For a little while, it seemed like the Calgary Flames were primed to steal Ryan Smyth from underneath the Edmonton Oilers’ noses. Now it seems like the Flames just did the Los Angeles Kings a favor by pumping up his trade value.
Various sources report that the Kings will send Smyth back to his beloved Edmonton for Gilbert Brule (semi-decent center, friend of U2′s Bono) and a fourth round draft pick. Smyth played his first 11 and a half seasons with the Oilers franchise, becoming a very popular player during his days with the team. (Note: it hasn’t been made official yet, so not that it isn’t a sure thing.)
The benefits for both teams
First things first, the Oilers avoided a PR disaster by keeping Smyth from Calgary. Oilers fans loved Smyth so seeing him play for the Flames would be a bitter pill to swallow. Smyth also brings some solid skill (at least 22 goals in each of the last three seasons), a willingness to go into tough areas of the ice to score points and gobs of veteran leadership. The Oilers are a young team so they could benefit from having a well-respected and experienced player steering their newbies in the right direction.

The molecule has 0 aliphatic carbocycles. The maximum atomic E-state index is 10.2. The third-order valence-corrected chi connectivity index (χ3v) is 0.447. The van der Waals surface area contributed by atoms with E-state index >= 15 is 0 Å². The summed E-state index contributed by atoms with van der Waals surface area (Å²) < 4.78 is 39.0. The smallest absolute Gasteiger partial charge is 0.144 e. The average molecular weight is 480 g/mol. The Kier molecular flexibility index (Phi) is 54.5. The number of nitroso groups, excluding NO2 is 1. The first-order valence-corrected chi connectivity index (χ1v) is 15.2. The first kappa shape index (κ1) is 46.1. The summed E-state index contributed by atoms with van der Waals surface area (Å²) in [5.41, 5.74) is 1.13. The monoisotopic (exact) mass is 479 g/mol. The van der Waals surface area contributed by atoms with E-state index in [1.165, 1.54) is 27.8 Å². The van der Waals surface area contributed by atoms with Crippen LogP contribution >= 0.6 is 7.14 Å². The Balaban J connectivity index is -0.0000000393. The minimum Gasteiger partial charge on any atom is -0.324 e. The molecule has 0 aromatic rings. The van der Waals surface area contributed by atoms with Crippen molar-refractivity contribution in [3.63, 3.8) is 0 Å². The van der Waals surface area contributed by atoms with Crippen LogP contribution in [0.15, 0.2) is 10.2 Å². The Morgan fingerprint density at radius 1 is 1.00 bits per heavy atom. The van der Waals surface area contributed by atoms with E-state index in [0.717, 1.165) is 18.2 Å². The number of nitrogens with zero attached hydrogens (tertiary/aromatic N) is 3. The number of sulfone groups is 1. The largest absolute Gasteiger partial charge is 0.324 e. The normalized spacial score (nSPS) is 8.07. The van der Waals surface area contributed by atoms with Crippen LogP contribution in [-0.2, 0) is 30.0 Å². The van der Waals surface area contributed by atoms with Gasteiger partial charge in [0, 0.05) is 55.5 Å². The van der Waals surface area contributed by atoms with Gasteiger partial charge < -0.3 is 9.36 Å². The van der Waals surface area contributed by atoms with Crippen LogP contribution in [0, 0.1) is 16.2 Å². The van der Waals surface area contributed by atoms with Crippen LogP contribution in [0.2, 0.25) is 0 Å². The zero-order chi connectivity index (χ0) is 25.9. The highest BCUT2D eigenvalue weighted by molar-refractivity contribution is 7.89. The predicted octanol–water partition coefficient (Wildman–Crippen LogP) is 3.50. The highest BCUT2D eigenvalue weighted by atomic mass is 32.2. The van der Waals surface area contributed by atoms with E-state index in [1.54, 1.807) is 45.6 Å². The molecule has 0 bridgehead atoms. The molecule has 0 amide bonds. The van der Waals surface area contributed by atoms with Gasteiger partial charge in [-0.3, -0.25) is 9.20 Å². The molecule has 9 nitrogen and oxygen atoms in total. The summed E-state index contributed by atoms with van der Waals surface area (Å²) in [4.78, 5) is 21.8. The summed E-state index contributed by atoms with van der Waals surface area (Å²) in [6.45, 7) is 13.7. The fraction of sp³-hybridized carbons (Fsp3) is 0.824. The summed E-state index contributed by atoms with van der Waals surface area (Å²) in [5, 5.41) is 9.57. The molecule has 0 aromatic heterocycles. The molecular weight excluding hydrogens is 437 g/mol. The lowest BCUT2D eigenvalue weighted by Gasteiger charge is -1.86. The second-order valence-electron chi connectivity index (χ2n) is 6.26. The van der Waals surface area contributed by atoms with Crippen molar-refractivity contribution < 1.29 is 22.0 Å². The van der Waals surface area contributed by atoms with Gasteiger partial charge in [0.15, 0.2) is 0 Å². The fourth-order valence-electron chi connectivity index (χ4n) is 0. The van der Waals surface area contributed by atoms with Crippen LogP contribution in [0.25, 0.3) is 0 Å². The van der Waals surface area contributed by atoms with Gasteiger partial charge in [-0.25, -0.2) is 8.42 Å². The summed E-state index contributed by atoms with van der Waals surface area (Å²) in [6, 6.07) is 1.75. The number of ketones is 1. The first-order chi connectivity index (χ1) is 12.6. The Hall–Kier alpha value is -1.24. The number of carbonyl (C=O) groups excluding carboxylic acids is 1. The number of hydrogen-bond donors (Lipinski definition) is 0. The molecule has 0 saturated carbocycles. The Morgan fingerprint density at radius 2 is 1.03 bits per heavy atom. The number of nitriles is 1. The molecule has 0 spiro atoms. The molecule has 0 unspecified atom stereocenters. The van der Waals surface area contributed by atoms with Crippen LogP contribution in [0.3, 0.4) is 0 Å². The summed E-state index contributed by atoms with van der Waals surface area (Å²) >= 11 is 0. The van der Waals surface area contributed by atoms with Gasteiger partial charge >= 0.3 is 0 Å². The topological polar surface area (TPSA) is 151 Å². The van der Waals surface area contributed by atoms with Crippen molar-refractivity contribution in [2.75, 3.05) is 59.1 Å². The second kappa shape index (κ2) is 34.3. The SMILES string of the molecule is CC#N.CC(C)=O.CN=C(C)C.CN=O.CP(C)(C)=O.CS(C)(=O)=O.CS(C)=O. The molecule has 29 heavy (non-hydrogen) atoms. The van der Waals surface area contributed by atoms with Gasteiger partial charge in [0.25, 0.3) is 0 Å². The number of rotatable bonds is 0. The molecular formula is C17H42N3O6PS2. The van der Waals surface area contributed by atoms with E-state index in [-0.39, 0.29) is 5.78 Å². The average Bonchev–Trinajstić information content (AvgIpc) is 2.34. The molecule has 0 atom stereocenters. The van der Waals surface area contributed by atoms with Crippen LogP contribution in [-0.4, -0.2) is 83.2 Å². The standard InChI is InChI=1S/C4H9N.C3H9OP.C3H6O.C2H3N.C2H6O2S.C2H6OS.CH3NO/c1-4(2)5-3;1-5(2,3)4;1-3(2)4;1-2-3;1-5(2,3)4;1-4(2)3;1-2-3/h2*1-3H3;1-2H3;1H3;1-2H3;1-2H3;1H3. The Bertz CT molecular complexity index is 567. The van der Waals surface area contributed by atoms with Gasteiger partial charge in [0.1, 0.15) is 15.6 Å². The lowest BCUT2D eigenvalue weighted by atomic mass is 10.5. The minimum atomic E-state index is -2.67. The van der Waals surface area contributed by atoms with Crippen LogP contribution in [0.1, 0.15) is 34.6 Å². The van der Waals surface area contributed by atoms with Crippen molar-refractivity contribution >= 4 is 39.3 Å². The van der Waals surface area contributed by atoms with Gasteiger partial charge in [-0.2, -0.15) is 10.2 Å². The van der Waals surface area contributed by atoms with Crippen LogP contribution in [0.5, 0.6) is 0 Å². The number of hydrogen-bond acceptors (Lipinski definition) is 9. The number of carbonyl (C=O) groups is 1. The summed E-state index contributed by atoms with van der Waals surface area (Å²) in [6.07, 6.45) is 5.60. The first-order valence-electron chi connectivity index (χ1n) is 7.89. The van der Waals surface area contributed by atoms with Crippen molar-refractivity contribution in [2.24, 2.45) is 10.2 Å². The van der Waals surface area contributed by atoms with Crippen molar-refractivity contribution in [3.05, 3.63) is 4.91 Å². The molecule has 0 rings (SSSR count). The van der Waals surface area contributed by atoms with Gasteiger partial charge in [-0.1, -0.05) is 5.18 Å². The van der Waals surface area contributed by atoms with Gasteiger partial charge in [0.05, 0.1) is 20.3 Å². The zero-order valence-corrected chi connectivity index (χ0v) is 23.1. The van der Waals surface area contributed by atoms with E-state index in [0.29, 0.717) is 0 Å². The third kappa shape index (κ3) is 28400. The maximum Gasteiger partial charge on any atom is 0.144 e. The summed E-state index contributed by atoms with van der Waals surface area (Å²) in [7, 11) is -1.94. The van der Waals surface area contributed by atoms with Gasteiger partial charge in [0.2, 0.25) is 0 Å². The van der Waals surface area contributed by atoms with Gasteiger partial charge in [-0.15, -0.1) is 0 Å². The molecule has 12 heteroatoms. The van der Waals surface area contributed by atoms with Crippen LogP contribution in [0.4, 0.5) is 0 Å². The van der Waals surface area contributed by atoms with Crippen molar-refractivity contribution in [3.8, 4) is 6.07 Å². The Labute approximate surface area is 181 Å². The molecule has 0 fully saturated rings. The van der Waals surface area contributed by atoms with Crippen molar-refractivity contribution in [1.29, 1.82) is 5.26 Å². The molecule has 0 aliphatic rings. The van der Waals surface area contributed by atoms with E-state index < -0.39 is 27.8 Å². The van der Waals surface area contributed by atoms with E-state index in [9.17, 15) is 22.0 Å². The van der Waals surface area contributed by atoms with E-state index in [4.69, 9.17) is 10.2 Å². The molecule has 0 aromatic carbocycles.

That being said, the Kings are the big picture winners of this deal. The No. 1 reason is money-related: Smyth’s $6.2 million salary cap hit is simply out of step with his production (47 points in 82 games last season). Brule is yet another example of a disappointing Columbus Blue Jackets first round pick – they drafted him sixth overall in 2005 – but there’s hope he can turn things around since he’s only 24 years old.
The fourth round pick is a nice throw-in to the deal, especially if the Oilers continue to struggle.
The minuses for both teams
For all the good that comes for the Kings, it does require them to take a slight step back in the short term. Smyth wasn’t a world-beater on their first line, but there were some nice flourishes during his time with Justin Williams and Anze Kopitar. Los Angeles is now strong at center with Mike Richards, Jarret Stoll and Kopitar down the middle, but the one area of concern might be on the wings. Losing Smyth and Wayne Simmonds means that the Kings might need to (gulp) count on more from Dustin Penner.
The Oilers are overpaying for Smyth’s services both from a bottom line standpoint (again, that $6.2 million is a beast) and by paying a bit more in terms of what they gave up. That being said, Edmonton remains a bit less than $7 million under the salary cap floor so cost probably doesn’t matter much.
In the grand scheme of things, both teams benefit. The Kings get a big chunk of cap space to go after an extra forward or two while the Oilers bring back a popular player who can still play but most importantly can help their youngsters. Each franchise has been busy during the last few days (the Oilers made Ryan Nugent-Hopkins the first pick and the Kings added Mike Richards), so we’ll see if anything else interesting happens for these two busy organizations.